The Future of Political Islam / Edition 1

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Graham E. Fuller brings a lifetime of experience in the Muslim world to shed light on how common, even universal, political behavior takes on a distinctively Islamic guise in the Muslim world. By examining the social, economic and political context, he explains that the struggle between the fundamentalists and liberals will determine the future of political Islam. This sweeping survey of trends in the Muslim world, from Morocco to the Philippines, explores the diversity of Islamic political activity and makes clear that Islamic political movements represent a broad spectrum of outlook and behavior. Whether traditional or liberal, these movements have become an important vehicle for the concerns, aspirations and grievances of vast numbers of Muslims worldwide and are a natural outgrowth of Muslim history. Fuller contends that while political Islam is the dominant intellectual current, a focus on radicalism and extremism blinds us from another trend: liberal political Islam. The issues are not what is Islam, but what Muslims want, and not whether Islam will play a central role in politics, but which Islam. As Islam has become the vocabulary for political and social expression, it has come to serve various agendas.

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Editorial Reviews

From the Publisher
" illuminating read and a welcome addition to the growing literature on contemporary Islam..."—Publishers Weekly Annex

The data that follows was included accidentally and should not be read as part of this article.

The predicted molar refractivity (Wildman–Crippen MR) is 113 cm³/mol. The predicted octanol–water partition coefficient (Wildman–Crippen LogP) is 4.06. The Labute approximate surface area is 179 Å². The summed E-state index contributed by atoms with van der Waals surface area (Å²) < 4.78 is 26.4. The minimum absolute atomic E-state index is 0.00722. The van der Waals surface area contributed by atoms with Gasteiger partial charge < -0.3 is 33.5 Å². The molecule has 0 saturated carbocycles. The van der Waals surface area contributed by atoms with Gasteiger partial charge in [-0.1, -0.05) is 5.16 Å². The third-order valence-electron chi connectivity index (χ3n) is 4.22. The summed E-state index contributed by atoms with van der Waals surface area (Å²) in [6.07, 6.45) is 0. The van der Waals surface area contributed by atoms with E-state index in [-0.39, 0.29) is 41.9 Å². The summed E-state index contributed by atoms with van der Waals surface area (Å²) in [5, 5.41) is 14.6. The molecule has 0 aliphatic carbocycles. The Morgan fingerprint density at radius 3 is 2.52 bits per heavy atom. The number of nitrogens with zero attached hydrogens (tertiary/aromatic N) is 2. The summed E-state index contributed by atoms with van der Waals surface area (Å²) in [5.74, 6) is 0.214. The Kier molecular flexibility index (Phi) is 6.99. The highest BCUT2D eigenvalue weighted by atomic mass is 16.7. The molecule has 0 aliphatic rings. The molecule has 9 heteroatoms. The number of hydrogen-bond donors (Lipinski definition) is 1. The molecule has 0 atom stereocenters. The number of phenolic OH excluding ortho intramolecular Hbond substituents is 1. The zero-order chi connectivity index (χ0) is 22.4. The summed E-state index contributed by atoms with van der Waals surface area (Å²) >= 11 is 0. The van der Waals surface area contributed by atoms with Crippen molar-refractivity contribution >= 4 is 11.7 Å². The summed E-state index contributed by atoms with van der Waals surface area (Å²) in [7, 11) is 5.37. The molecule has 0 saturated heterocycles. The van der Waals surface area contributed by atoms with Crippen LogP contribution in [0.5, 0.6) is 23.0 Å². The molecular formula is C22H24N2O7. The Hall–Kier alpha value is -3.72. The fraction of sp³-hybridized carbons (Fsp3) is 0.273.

"After September 11, 2001, the discussion around Islam has often been shrill and usually sterile; that is why Graham Fuller's measured, scholarly and eminently sensible voice needs to be heard. Read Fuller's new book The Future of Political Islam to make sense of the dangerous, changing and complex relationship between the West and the world of Islam."—Akbar S. Ahmed, Ibn Khaldun Chair of Islamic Studies, American University in Washington, D.C. is author of Islam Today: A Short Introduction to the Muslim World (I.B.Tauris, 2002)

"This is the most insightful book on developments in political Islam since the Iranian revolution shook the world. Having lived myself many years in the shadow of a mosque, I can say without hesitation that Fuller has captured the core and nature of Islamism. Importantly, he casts the movement as part of the solution to the looming confrontation between the United States and what we call the Islamic world, not just the cause of the confrontation. The Future of Political Islam is a must read, both for those shaping U.S. policy toward one-fifth of mankind and for America's own religious leaders who themselves have a hand on the political tiller."—Milt Bearden is a former senior CIA official and author of The Black Tulip (Random House, 2002) and co-author of The Main Enemy (Random House, 2003)

"Graham Fuller is supremely qualified to provide rich insight into contemporary Islamic thinking on politics, economics and international relations. Here his sensitivity to differences among Muslims combines with an impressive discussion of contemporary developments, resulting in an important contribution to understanding. Fuller argues persuasively that Islamic political movements are, above all, an engagement with the modern world, not a flight from it, and that it is possible to reason critically with their ideas. Fuller's hope that Islamist movements will engage in participatory politics, and his belief that they should be tested by the experience of government, underpin his cautiously optimistic analysis that the future of political Islam can be peaceful."—Fred Halliday, London School of Economics, author Nation and Religion in the Middle East

Publishers Weekly